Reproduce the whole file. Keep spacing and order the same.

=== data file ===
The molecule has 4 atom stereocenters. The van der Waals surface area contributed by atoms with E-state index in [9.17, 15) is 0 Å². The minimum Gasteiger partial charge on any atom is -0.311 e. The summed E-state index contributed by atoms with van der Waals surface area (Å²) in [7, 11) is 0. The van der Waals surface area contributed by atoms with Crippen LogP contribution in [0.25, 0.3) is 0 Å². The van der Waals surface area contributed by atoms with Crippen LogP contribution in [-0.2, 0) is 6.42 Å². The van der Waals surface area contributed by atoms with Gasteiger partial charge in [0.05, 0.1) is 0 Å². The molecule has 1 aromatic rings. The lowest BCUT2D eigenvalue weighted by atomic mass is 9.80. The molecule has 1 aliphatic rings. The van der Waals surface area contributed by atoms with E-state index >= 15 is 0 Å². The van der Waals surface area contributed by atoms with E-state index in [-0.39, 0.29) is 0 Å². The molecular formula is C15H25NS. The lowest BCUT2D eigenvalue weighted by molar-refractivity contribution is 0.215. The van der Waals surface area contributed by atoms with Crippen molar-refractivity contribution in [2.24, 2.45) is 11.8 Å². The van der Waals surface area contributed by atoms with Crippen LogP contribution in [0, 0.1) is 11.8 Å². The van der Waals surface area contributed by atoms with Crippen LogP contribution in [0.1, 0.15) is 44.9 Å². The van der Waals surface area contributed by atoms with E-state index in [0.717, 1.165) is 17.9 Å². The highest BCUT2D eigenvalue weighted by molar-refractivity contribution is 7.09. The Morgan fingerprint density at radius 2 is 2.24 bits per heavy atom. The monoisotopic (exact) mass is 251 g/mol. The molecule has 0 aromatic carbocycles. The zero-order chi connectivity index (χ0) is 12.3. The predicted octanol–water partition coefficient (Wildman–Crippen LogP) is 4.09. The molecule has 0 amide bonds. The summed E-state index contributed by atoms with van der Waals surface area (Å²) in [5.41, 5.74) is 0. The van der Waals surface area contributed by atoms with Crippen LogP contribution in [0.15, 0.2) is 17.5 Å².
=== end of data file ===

The molecule has 4 atom stereocenters. The van der Waals surface area contributed by atoms with E-state index in [9.17, 15) is 0 Å². The minimum Gasteiger partial charge on any atom is -0.311 e. The summed E-state index contributed by atoms with van der Waals surface area (Å²) in [7, 11) is 0. The van der Waals surface area contributed by atoms with Crippen LogP contribution in [0.25, 0.3) is 0 Å². The van der Waals surface area contributed by atoms with Crippen LogP contribution in [-0.2, 0) is 6.42 Å². The van der Waals surface area contributed by atoms with Gasteiger partial charge in [0.05, 0.1) is 0 Å². The molecule has 1 aromatic rings. The lowest BCUT2D eigenvalue weighted by atomic mass is 9.80. The molecule has 1 aliphatic rings. The van der Waals surface area contributed by atoms with E-state index >= 15 is 0 Å². The van der Waals surface area contributed by atoms with E-state index in [-0.39, 0.29) is 0 Å². The molecular formula is C15H25NS. The lowest BCUT2D eigenvalue weighted by molar-refractivity contribution is 0.215. The van der Waals surface area contributed by atoms with Crippen molar-refractivity contribution in [2.24, 2.45) is 11.8 Å². The van der Waals surface area contributed by atoms with Crippen LogP contribution in [0, 0.1) is 11.8 Å². The van der Waals surface area contributed by atoms with Crippen LogP contribution in [0.1, 0.15) is 44.9 Å². The van der Waals surface area contributed by atoms with E-state index in [0.717, 1.165) is 17.9 Å². The highest BCUT2D eigenvalue weighted by molar-refractivity contribution is 7.09. The Morgan fingerprint density at radius 2 is 2.24 bits per heavy atom. The monoisotopic (exact) mass is 251 g/mol. The molecule has 0 aromatic carbocycles. The zero-order chi connectivity index (χ0) is 12.3. The predicted octanol–water partition coefficient (Wildman–Crippen LogP) is 4.09. The molecule has 0 amide bonds. The summed E-state index contributed by atoms with van der Waals surface area (Å²) in [5.41, 5.74) is 0. The van der Waals surface area contributed by atoms with Crippen LogP contribution in [0.15, 0.2) is 17.5 Å².